President Barack Obama hopes to build momentum during a two-day visit to Germany to help push a trans-Atlantic trade deal between the U.S. and Europe over the finish line. He knows a tough sell awaits him, particularly in Germany where the opposition is fierce.
Other issues will be on the table when Obama and German Chancellor Angela Merkel meet Sunday for talks, chiefly efforts to counter the Islamic State group, improve cooperation on counterterrorism measures, and encourage countries to share law enforcement information. IS says it was responsible for attacks that killed 30 people in Brussels last month.
Obama also wants to give Merkel a public pat on the back for her “courageous” handling of the migrant issue. Her decision to allow the resettlement in her country of hundreds of thousands of people fleeing violence in Syria and other Middle Eastern conflict zones caused an angry domestic backlash.
Merkel recently helped European countries negotiate a deal with Turkey to help stem the migrant flow, but she and the other leaders are now being pressured to revisit it.
The Trans-Atlantic Trade and Investment Partnership, or TTIP, was a main factor behind what likely is Obama’s final stop in Germany before he leaves office in January. He’s joining her at the Hannover Messe, the world’s largest industrial technology trade fair, to try to build momentum for the agreement.
Opposition to the deal is strong in Germany. Thousands swarmed the streets Saturday in the central German city of Hannover, on the eve of Obama’s arrival there, to protest the deal. Some carried placards that said “Yes We Can — Stop TTIP!” It was a riff on Obama’s 2008 presidential campaign slogan.
More than 100,000 people protested against the proposed pact in Berlin in November.
Proponents argue that the agreement would boost business at a time of global economic uncertainty. Critics fear the erosion of consumer protections and environmental standards.
Negotiators in Washington and Europe are trying to finalize key parts of the deal before the end of the year, after which Obama’s successor and election campaigns in major European countries could further complicate the already difficult negotiations.
A man has a sticker by the environment organization Greenpeace against TIPP on his forehead during a protest against the planned Transatlantic Trade and Investment Partnership, TTIP, and the Comprehensive Economic… Obama said it was important to conclude negotiations even though Congress is unlikely to ratify the deal before he leaves office. “But if we have that deal, then the next president can pick that up rapidly and get that done,” he told the BBC in an interview broadcast Sunday.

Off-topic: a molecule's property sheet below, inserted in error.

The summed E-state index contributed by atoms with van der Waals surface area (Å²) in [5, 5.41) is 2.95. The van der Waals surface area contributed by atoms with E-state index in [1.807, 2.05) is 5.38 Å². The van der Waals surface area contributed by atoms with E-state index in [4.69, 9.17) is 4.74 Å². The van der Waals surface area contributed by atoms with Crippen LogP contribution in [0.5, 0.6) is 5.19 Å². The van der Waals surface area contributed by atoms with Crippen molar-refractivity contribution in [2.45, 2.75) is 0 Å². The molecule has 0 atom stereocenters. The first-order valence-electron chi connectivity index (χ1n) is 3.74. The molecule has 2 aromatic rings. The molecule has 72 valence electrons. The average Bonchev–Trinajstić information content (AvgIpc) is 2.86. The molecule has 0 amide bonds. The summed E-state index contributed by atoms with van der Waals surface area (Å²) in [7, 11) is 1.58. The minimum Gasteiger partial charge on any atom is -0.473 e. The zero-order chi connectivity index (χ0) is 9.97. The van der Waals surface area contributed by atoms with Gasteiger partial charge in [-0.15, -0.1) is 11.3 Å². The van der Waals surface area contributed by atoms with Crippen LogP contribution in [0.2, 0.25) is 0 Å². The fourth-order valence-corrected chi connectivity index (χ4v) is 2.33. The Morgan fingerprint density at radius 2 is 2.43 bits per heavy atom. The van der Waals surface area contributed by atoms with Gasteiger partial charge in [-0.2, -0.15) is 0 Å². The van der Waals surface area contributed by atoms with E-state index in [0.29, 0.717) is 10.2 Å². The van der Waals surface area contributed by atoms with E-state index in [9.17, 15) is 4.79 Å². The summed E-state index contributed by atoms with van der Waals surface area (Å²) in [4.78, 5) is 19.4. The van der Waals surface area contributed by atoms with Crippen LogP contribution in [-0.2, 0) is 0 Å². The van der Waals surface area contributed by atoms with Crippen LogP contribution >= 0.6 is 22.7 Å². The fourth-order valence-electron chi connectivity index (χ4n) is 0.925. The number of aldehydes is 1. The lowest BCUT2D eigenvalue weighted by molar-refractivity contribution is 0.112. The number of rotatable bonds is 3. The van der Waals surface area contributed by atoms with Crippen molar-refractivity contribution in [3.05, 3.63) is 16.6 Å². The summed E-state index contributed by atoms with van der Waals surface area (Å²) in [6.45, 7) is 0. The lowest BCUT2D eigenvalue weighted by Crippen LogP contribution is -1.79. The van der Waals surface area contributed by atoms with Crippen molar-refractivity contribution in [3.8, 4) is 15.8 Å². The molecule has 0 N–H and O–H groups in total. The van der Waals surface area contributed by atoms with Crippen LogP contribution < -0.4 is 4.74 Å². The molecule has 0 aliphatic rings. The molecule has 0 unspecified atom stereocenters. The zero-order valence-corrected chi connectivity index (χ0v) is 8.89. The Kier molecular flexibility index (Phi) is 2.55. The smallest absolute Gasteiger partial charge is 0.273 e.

In London on Saturday, he argued for the pact while acknowledging the tough work needed to complete it.
Despite “enormous amounts of trade” between the U.S. and Europe, “there’s still barriers that exist that prevent businesses and individuals that are providing services to each other to be able to be able to do so seamlessly,” he said. The pact will bring millions of jobs and billions of dollars in benefits to both sides of the Atlantic, Obama said.
Negotiating trade deals “is tough,” Obama said, because each country fights for its own parochial interests.
“The main thing between the United States and Europe is trying to just break down some of the regulatory differences that make it difficult to do business back and forth,” he said. “Plus, making sure those light sockets are all matched up. I mean, those light sockets are really irritating.”
Merkel is the world leader Obama has worked with throughout his two terms, in times both good and bad, and he plans to use the visit to show political solidarity with her, particularly on the migrant issue. Her approach to the crisis, which dented her popularity at home, “has been courageous,” he said.
Merkel and top European officials traveled near the Turkish border on Saturday to promote the EU-Turkey migrant deal.
“She’s demonstrated real political and moral leadership,” Obama told the German daily Bild in an interview published Saturday. “The politics around refugees and immigration is hard in any country, but I believe the best leaders are willing to take on the toughest issues, especially when it’s not easy.”
Obama was likely to contrast Merkel with the Republican presidential candidates who want to block Muslims from entering the U.S.
Obama’s first order of business after arriving in Germany is a meeting with Merkel. Obama will also help her open the trade show before they dine with U.S. and German business leaders who are participating in the fair. Some 300 U.S. companies are among the expected participants.
On Monday, Obama plans to tour the show with Merkel. He’ll also give a speech addressing the challenges facing the United States and Europe.
Merkel also used the occasion of Obama’s visit to invite the leaders of France, Britain and Italy to Hannover on Monday for a five-way meeting where they are expected to discuss Syria, Libya, the Islamic State group, migration and other issues.